• Learn students’ names and show interest in their interests, ambitions, and concerns. Show your students that you care.
  • Show your sense of humor.
  • Be respectful and show empathy.
  • Offer your support, especially for those students who need it. These could be one-to-one meetings to address specific challenges, practice sessions, or consultations. By showing your availability before, after, or outside of class, you not only build good but show your support.
  • Share your personal insights and experiences with the class
  • Motivate them to come to class more often, and pay more attention in class.

It’s also important to foster a classroom environment that is welcoming, supportive, and non-judgmental, encouraging collaboration and mutual respect among students. Students are likely to find it easier to express themselves in a foreign language if they are surrounded by supportive people. 

When they feel comfortable, it doesn’t matter if their skills are perfect or if they make mistakes, as they will not be criticized or ridiculed. Until the relationships are good within a class, the learning is likely to be of a lower quality, so it's worth spending time on this.

One effective strategy is to divide your students into small groups during speaking tasks.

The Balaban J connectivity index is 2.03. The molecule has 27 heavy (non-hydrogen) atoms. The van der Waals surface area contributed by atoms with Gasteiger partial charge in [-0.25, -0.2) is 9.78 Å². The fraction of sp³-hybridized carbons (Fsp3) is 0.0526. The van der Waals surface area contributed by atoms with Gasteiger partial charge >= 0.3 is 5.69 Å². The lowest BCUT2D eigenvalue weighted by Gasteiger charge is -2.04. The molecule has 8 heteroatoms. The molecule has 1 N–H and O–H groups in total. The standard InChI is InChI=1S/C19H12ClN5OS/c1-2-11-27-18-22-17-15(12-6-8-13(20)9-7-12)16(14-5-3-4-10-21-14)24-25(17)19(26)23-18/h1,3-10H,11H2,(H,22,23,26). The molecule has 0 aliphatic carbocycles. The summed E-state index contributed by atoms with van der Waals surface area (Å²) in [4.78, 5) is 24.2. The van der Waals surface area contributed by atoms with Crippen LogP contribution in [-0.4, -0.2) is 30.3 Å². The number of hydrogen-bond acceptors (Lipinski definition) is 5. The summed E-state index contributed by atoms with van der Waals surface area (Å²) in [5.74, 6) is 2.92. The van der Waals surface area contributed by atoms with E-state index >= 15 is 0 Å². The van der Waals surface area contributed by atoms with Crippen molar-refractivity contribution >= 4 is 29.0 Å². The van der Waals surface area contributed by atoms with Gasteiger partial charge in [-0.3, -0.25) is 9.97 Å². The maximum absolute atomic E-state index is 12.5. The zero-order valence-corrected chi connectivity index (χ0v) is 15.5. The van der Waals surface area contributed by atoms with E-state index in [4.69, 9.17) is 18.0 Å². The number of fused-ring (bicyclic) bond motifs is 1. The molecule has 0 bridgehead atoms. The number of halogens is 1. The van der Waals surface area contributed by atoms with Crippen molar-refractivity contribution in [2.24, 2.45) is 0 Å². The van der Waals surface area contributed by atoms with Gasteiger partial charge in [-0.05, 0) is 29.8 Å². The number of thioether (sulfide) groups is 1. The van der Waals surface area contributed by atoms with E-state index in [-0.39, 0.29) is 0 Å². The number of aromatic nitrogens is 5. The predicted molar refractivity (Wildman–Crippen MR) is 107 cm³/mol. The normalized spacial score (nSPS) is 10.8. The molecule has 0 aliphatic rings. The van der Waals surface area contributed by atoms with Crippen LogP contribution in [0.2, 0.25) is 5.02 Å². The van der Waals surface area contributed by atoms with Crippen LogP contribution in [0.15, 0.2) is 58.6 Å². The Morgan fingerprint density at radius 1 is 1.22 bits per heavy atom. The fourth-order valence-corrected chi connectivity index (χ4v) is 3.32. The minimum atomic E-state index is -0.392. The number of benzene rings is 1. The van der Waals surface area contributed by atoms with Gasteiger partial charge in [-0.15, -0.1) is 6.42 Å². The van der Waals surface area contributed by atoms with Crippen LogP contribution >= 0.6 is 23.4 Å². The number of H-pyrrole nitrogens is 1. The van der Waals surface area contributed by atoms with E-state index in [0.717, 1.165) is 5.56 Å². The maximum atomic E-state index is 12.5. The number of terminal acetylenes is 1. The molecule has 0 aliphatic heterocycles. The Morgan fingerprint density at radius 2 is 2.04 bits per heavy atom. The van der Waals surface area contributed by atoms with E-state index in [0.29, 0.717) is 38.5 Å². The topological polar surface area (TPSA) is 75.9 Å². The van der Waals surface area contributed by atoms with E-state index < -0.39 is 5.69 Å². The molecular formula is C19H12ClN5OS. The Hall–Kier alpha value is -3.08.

This may encourage peer support and create opportunities for peer mentoring, where students can help each other and share their experiences for coping with anxiety.

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2. Normalize mistakes and provide appropriate feedback

Emphasize to your students that making mistakes is a natural part of the learning process and the sooner they accept the fact that mistakes are an inevitable part of this process and that they cannot become fluent without making them, the faster they will reduce their anxiety when realizing they have said something the wrong way. Don’t forget to mention that even natives make mistakes too. 

Moreover, encourage your students by highlighting that by speaking a foreign language, they take a risk and show that they are talented enough to communicate outside their native tongue.